As Big Mac turns 50, McDonald’s will offer a redeemable coin

The iconic burger has its own song, a devoted following and, now, five iterations of a minted coupon for a free sandwich. The retro campaign has created buzz online and off.

To celebrate the Big Mac, McDonald’s went old school.

The fast-food chain minted a commemorative coin, worth one Big Mac at thousands of locations worldwide, and social media users jumped on the trend.

McDonald’s share this video on YouTube to explain:

It also shared the news via Twitter:

McDonald’s chief executive explained the significance of the rollout date.

USA Today reported:

In an Interview with USA TODAY, McDonald’s CEO Steve Easterbrook explained Thursday was selected as the release date for the brass-colored coins because it would’ve been the 100th birthday of Jim Delligatti, a McDonald’s franchisee in western Pennsylvania who invented the Big Mac.

The coin idea sprung from the role that the Big Mac has played in measuring purchasing power.

In 1986, The Economist started using the Big Mac Index as a way of measuring the purchasing power of international currency. “They use it to this day,” Easterbrook said. “Why not have some fun with it? Create our own currency.”

Other outlets recounted the origin of the Big Mac.

Bloomberg reported:

As with many of its popular and long-lasting menu items, the idea for the Big Mac came from a franchisee.

In 1967, Michael James “Jim” Delligatti lobbied the company to let him test the burger at his Pittsburgh restaurants. Later, he acknowledged the Big Mac’s similarity to a popular sandwich sold by the Big Boy chain.

“This wasn’t like discovering the light bulb. The bulb was already there. All I did was screw it in the socket,” Delligatti said, according to “Behind the Arches.”

McDonald’s wants to protect its storied menu item and promises it won’t alter the burger, even as it introduces other big changes to its business.

Business Insider reported:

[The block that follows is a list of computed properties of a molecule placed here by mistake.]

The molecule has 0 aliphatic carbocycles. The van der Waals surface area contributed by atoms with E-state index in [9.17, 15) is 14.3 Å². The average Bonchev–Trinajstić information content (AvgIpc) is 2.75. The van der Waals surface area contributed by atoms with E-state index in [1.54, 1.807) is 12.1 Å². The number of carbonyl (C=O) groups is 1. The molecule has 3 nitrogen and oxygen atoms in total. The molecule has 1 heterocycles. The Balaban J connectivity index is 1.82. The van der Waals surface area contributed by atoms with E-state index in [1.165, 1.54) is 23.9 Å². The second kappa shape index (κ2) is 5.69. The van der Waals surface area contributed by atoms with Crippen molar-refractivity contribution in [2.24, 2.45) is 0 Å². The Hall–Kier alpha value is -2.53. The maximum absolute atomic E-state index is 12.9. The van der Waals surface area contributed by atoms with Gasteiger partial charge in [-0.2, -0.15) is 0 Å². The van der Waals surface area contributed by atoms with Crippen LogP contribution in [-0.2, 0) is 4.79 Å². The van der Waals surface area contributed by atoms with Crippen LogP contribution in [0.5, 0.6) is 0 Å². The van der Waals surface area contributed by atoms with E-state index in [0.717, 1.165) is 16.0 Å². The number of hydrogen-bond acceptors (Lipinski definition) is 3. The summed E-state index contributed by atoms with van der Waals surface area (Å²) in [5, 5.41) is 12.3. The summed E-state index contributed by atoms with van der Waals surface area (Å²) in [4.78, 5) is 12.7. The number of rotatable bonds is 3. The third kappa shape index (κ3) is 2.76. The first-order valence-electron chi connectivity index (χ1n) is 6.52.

McDonald’s has found success with offering different sizes in the form of the Grand Mac and Mac Jr. for limited periods. However, Easterbrook says the chain is cautious of making big changes like swapping the patty for a veggie burger or chicken.

“We think the Big Mac needs to be sacrosanct,” Easterbrook said.

Another thing McDonald’s won’t get the Big Mac mixed up in: cryptocurrency.

Despite the MacCoin’s phonetic similarities to Bitcoin, Easterbrook assured Business Insider that the “currency” was purposefully created to be “tangible,” in keeping with the Big Mac’s meaty tradition.

McDonald’s has been testing changes to its menu and business operations, introducing fresh-cooked hamburgers in many markets and removing plastic straws from its U.K. stores.

This move could help convince fans that the burger they love isn’t going anywhere.

For fans worried that this latest gimmick will turn out like McDonald’s Szechuan Sauce promotion, where demand far outstripped supply, consumers can rest assured.

Thrillist reports that over 6.2 million coins will be distributed.

On social media some remarked that the minted coin seems like a throwback marketing move:

Others remarked that people are more likely to collect the coins than redeem them:

Many seem more interested in the coin than the free burger:

On Facebook, users praised the program:

Here are the agencies behind the campaign:

McDonald’s Corporation – Client
Golin – Lead Agency
Osborne Coinage – Coin Production
TBWA – Coin Design Agency
The Marketing Store – Global Coin Logistics
MPC – Post-Production and Live Action Production
WABI Productions – Local Production Team
Another Country – Final Mix
Heavy Duty – Music Track

What do you think of McDonald’s throwback move, PR Daily readers?

(Image via)

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